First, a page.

John Detrixhe is a native of Texas. He spent several years cultivating a British accent, which was an obvious fraud. He has since developed a polished and believable Midwestern accent. John is best described as the type of friend who brags about not having a television. More by John Detrixhe
Blythe Hurley really, really likes porcelain figurines. Really. More by Blythe Hurley
Born of wealthy Welsh parents, Matt McCarthy forsook a life of comfort for a life of adventure on the high seas. Today, millions from around the world can enjoy Mr. McCarthy’s bold and distinctive scribblings at keepgoing.org. More by Matt McCarthy
Anglea Mesaros might as well work for the chamber of commerce for the Appalachian region of central Ohio, since she is the area’s biggest advocate. She would encourage you to visit at least once. Her husband will tell you that you cannot completely take the girl out of the country, even this city girl. She still cannot comprehend the vastness of the Chicago suburbs and wishes she did not have to spend so much time on the commuter train to her glamorous public sector job there. More by Angela Mesaros
Nadya Pittendrigh has been published in Cutbank magazine and was awarded the Richard Hugo Memorial Poetry Award. She grew up in Montana, received an M.F.A. with a concentration in poetry writing from the University of Arizona, and is currently working on a Ph.D. in literature at The University of Illinois at Chicago. More by Nadya Pittendrigh
Steve Spaulding believes he will have another pull on the whisky bottle, thank you very much — and would there be a spare beer in the fridge? ‘Cause that would be great. He is also a bit deaf in one ear so would you mind speaking up? And don’t hold it against him that he doesn’t remember you; while he can remember obscure characters in movies and comic books on only a single exposure, real people are like the flitting shadows of a strobe-lit room to him. Steve considers it a downright miracle he has lasted as long as he has in such a cruel and unforgiving world and thanks his lucky stars for every breath he draws, and for all the good friends he’s made. Steve wonders what God was thinking, where the surplus went, whether there’s a spare beer in the fridge, and did he already ask that? Because his short-term memory is sort of on the fritz these days. More by Steve Spaulding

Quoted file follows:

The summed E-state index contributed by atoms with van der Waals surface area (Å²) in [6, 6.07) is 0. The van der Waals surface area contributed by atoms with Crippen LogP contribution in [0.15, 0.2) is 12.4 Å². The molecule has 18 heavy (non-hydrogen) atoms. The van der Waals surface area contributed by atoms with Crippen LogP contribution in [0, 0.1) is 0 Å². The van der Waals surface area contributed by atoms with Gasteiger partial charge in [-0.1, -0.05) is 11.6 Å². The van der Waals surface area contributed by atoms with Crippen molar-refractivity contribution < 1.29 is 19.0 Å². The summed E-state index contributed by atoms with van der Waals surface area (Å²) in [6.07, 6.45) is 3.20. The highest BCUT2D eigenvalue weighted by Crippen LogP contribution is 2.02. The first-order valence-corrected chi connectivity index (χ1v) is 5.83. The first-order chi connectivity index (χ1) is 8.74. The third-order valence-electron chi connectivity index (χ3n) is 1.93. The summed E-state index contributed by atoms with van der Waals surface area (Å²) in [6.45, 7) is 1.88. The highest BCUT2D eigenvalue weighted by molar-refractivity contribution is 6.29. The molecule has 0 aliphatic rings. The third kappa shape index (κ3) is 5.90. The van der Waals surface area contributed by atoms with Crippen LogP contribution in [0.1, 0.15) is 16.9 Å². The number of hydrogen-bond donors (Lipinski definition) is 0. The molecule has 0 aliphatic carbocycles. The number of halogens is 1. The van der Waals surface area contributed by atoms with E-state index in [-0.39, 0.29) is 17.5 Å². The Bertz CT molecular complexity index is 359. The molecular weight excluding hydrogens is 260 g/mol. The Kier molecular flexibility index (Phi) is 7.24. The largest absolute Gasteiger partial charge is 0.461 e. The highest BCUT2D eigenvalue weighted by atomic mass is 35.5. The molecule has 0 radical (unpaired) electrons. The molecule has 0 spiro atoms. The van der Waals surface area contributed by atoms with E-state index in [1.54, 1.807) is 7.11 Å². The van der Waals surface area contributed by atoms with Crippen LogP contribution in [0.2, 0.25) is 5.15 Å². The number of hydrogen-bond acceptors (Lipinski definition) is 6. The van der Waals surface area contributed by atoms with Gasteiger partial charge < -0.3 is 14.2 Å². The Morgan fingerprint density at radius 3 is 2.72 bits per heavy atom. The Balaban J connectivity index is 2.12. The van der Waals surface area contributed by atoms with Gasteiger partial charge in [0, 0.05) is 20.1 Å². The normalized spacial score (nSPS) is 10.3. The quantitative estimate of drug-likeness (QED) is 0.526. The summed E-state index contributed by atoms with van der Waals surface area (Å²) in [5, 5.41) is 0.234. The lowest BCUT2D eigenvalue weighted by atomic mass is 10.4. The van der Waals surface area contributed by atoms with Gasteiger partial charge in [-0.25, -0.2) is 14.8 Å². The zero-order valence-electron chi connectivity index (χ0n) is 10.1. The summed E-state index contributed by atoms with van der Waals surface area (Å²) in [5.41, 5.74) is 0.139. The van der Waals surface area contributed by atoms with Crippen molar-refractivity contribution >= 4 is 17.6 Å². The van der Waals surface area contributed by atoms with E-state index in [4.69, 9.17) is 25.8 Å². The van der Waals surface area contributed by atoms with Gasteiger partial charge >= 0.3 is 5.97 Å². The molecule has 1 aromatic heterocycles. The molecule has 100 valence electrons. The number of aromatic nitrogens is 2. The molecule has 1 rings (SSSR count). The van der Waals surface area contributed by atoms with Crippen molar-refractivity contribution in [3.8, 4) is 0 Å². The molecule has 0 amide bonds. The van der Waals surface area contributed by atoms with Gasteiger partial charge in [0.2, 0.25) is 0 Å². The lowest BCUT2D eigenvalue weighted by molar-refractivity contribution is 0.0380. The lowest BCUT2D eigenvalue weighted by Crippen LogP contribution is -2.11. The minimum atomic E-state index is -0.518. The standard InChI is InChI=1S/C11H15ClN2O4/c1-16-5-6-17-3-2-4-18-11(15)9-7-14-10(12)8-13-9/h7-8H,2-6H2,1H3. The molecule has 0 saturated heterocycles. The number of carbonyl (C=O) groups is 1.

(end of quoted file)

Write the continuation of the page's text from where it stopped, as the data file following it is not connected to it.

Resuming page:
Davide Trame is an Italian teacher of English living in Venice, Italy. He started writing poems exclusively in English in 1993. They have appeared in magazines in Ireland, the United Kingdom, the United States, and elsewhere, including Event (Canada), New Contrast (South Africa), International Poetry Review, Diner (U.S.), Orbis, and Stand (U.K.). More by Davide Trame
Geary Yonker’s deep-seeded fear of death really keeps him busy. It is not so much a fear of dying as it is a fear of dying without having accomplished anything in his life. He attributes this fear to having been told he was special too many times when he was a kid. The problem started when he began to believe it. This complex has had many manifestations. Originally it served as a defense mechanism when he was an overweight child. When he got a little older it served as great excuse for coasting through high school and college. In 1997, Year 27 of the Great Coasting, he started inviting his friends to an abandoned dairy farm that his family inherited from a great uncle. Nobody is exactly sure how or why but he is convinced that this changed his life and gave him some direction. The actual directions to “The fARM” that he gave his friends led them up interstates, up county highways, and eventually onto gravel roads. After every turn the partygoers were urged to “keepgoing” (bet you thought that we were just ripping off MoveOn.org). Since then “The fARM” has spawned an annual charity event, three mediocre bands, and this ever-evolving website. More by Geary Yonker